I made multiple friends in PR (some who turned into my best friends), and they all experienced burnout too. We were each other's crutches and support. I am so grateful for each and every person who rode the wave with me. 
My love for managing teams stems from my experience with bosses who were not capable. I enjoy leading by example and fostering a healthy environment for the people under me so they also learn how to be great managers and continue to fall in love with the PR industry. For all of you PR pros reading this, please remember, it is not the industry that’s the issue, you’ve just had bad experiences with your previous bosses. Please don’t quit! Instead, try these tips to help make PR work better for you.
For all of you PR pros reading this, please remember, it is not the industry that’s the issue, you’ve just had bad experiences with your previous bosses. 

Tips to Help Overcome Burnout 

If you’re in the PR industry, you already know this is not a typical 9-5 job. As long as I’m avoiding burnout, I personally enjoy some of the chaos that comes with being a PR pro — as many of you know, the news cycle waits for no one. You might have to work long hours or even weekends, but it’s important to set boundaries and listen to your body to avoid burnout. A few practices have helped me over the years.
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We are so technologically connected and even more so during the pandemic, which comes with benefits but can also lead to distractions. To avoid  interruptions, I block off time in my calendar so no one can book me while I’m in “the zone.” If I know I need to do a lot of pitching or finish a new business deck, I’ll block off two hours and let my colleagues know I’m busy. Scheduling my time helps me focus and not jump around or procrastinate. If you can, put your phone on silent during your blocked-off time, not checking it until you’re done with the tasks you need to accomplish. 
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Even though the life of a PR person is busy,  it’s important to stick to your health-promoting routines as best you can. If you are a person that works out in the morning, make sure you block off time to do that. If you walk your dog or meditate at a certain time, make sure you stick to that time. You don’t need to divulge what you’re doing in your public calendar — just add a “block” event to make clear you’re unavailable. Healthy routines have helped me so much and allow me to feel like my life is in control even when my workday seems out of control, especially during a client crisis or a breaking news day.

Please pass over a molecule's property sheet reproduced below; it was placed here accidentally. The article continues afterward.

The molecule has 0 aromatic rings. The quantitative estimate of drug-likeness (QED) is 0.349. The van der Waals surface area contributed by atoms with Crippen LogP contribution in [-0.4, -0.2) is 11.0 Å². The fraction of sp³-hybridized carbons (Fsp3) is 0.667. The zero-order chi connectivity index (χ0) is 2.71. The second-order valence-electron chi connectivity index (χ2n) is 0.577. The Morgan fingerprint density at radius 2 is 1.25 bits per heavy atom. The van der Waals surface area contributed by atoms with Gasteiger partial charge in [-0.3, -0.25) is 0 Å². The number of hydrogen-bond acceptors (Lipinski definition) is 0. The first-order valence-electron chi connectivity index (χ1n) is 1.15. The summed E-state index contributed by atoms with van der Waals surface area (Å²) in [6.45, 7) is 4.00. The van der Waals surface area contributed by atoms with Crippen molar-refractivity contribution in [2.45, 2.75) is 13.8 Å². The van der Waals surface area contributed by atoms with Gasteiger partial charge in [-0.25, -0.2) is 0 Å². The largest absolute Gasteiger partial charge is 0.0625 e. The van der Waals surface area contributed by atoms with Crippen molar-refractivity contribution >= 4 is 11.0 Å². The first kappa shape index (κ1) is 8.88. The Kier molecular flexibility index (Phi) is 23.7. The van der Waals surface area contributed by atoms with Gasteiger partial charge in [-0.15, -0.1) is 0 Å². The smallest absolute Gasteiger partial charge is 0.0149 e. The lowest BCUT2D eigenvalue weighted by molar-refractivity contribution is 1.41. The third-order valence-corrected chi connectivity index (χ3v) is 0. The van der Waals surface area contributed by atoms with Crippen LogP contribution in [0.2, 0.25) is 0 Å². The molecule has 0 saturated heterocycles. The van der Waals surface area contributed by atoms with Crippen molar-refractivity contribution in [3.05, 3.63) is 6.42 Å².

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I made the mistake of not speaking up in the beginning of my career and I’m so glad I quickly got over that. Being a natural over-communicator has served me well in my  PR industry career. If you are feeling overwhelmed by your workload, or if you have an idea that would work more efficiently and be less time-consuming — speak up! No one is a mind reader and you’ll feel so much better that you did it. This reduces anxiety and allows you to work to the best of your ability. 
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I can’t emphasize this enough. Self-care is so important when you’re in the PR industry. Self-care can look like grabbing dinner with a friend, jogging, going to the spa, or even redecorating your apartment. Self-care is whatever makes YOU feel good. We each have one body, one vessel that is supposed to take us through life. Self-care is not selfish and is non-negotiable. If you are unwell, you can’t do your job properly. 
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In many U.S. companies, if you request to take time off, your boss gives you a side-eye. If this is the case, then you’re not at the right company. If you are doing your work well and request PTO, there should never be an issue. We have PTO days for a reason — use them! Equip your team with the right tools they would need while you are away and enjoy that holiday. We are not robots and deserve to live life to the fullest.
COVID-19 has shown us that life is short and can be taken in an instant. Because of this, we need to do our best to enjoy every living second of this one life we’ve been given.

WRITTEN BY

Nabeela Aysen